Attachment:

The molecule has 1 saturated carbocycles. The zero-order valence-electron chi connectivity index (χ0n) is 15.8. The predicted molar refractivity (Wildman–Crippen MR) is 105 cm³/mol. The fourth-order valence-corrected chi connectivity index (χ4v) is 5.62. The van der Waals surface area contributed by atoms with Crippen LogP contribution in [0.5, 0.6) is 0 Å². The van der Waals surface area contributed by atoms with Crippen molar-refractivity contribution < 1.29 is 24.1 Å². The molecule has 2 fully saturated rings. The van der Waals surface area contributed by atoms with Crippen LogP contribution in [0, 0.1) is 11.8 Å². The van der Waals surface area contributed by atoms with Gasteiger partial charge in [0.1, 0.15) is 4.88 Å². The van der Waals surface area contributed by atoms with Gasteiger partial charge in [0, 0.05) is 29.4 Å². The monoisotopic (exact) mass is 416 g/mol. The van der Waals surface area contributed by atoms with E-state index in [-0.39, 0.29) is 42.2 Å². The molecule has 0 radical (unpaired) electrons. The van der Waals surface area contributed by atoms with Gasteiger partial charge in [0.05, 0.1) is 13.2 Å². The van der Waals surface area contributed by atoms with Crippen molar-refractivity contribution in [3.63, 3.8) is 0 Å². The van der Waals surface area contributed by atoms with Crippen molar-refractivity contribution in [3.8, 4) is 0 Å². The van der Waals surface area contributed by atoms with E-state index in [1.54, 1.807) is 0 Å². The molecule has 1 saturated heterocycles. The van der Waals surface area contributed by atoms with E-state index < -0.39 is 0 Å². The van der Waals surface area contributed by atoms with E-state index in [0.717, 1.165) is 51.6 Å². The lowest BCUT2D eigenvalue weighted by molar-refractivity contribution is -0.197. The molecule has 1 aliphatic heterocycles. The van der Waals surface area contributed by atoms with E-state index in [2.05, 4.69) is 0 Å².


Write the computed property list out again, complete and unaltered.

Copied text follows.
The molecule has 1 saturated carbocycles. The zero-order valence-electron chi connectivity index (χ0n) is 15.8. The predicted molar refractivity (Wildman–Crippen MR) is 105 cm³/mol. The fourth-order valence-corrected chi connectivity index (χ4v) is 5.62. The van der Waals surface area contributed by atoms with Crippen LogP contribution in [0.5, 0.6) is 0 Å². The van der Waals surface area contributed by atoms with Crippen molar-refractivity contribution < 1.29 is 24.1 Å². The molecule has 2 fully saturated rings. The van der Waals surface area contributed by atoms with Crippen LogP contribution in [0, 0.1) is 11.8 Å². The van der Waals surface area contributed by atoms with Gasteiger partial charge in [0.1, 0.15) is 4.88 Å². The van der Waals surface area contributed by atoms with Gasteiger partial charge in [0, 0.05) is 29.4 Å². The monoisotopic (exact) mass is 416 g/mol. The van der Waals surface area contributed by atoms with E-state index in [-0.39, 0.29) is 42.2 Å². The molecule has 0 radical (unpaired) electrons. The van der Waals surface area contributed by atoms with Gasteiger partial charge in [0.05, 0.1) is 13.2 Å². The van der Waals surface area contributed by atoms with Crippen molar-refractivity contribution in [3.63, 3.8) is 0 Å². The van der Waals surface area contributed by atoms with Crippen molar-refractivity contribution in [3.8, 4) is 0 Å². The van der Waals surface area contributed by atoms with E-state index in [1.54, 1.807) is 0 Å². The molecule has 1 saturated heterocycles. The van der Waals surface area contributed by atoms with E-state index < -0.39 is 0 Å². The van der Waals surface area contributed by atoms with E-state index in [0.717, 1.165) is 51.6 Å². The lowest BCUT2D eigenvalue weighted by molar-refractivity contribution is -0.197. The molecule has 1 aliphatic heterocycles. The van der Waals surface area contributed by atoms with E-state index in [2.05, 4.69) is 0 Å².